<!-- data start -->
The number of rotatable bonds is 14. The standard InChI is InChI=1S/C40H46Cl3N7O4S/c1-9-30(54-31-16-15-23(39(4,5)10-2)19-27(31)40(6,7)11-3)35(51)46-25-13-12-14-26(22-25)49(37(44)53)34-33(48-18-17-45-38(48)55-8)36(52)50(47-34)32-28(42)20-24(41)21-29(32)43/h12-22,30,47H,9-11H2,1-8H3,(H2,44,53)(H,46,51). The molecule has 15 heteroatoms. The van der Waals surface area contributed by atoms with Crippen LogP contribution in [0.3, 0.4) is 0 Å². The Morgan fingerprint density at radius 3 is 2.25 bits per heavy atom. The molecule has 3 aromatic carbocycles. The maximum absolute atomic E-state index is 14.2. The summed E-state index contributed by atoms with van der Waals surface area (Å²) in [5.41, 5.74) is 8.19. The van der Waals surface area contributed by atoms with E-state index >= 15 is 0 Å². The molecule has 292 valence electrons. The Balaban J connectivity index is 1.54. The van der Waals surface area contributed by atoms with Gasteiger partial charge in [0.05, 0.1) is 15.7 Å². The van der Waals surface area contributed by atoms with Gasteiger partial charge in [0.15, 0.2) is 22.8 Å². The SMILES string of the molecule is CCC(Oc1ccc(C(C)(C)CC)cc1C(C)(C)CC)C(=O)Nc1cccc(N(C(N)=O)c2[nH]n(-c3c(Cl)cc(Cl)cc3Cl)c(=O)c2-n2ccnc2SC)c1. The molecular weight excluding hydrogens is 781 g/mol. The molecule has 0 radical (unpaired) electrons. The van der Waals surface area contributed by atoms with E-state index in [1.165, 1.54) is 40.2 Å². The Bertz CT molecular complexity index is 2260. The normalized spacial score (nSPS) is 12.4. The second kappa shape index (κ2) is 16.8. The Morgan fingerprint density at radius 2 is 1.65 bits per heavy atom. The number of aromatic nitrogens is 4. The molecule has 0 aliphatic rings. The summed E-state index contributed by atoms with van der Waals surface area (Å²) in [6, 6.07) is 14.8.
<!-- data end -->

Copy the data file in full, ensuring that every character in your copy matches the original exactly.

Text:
The number of rotatable bonds is 14. The standard InChI is InChI=1S/C40H46Cl3N7O4S/c1-9-30(54-31-16-15-23(39(4,5)10-2)19-27(31)40(6,7)11-3)35(51)46-25-13-12-14-26(22-25)49(37(44)53)34-33(48-18-17-45-38(48)55-8)36(52)50(47-34)32-28(42)20-24(41)21-29(32)43/h12-22,30,47H,9-11H2,1-8H3,(H2,44,53)(H,46,51). The molecule has 15 heteroatoms. The van der Waals surface area contributed by atoms with Crippen LogP contribution in [0.3, 0.4) is 0 Å². The Morgan fingerprint density at radius 3 is 2.25 bits per heavy atom. The molecule has 3 aromatic carbocycles. The maximum absolute atomic E-state index is 14.2. The summed E-state index contributed by atoms with van der Waals surface area (Å²) in [5.41, 5.74) is 8.19. The van der Waals surface area contributed by atoms with E-state index >= 15 is 0 Å². The molecule has 292 valence electrons. The Balaban J connectivity index is 1.54. The van der Waals surface area contributed by atoms with Gasteiger partial charge in [0.05, 0.1) is 15.7 Å². The van der Waals surface area contributed by atoms with Gasteiger partial charge in [0.15, 0.2) is 22.8 Å². The SMILES string of the molecule is CCC(Oc1ccc(C(C)(C)CC)cc1C(C)(C)CC)C(=O)Nc1cccc(N(C(N)=O)c2[nH]n(-c3c(Cl)cc(Cl)cc3Cl)c(=O)c2-n2ccnc2SC)c1. The molecular weight excluding hydrogens is 781 g/mol. The molecule has 0 radical (unpaired) electrons. The van der Waals surface area contributed by atoms with E-state index in [1.165, 1.54) is 40.2 Å². The Bertz CT molecular complexity index is 2260. The normalized spacial score (nSPS) is 12.4. The second kappa shape index (κ2) is 16.8. The Morgan fingerprint density at radius 2 is 1.65 bits per heavy atom. The number of aromatic nitrogens is 4. The molecule has 0 aliphatic rings. The summed E-state index contributed by atoms with van der Waals surface area (Å²) in [6, 6.07) is 14.8.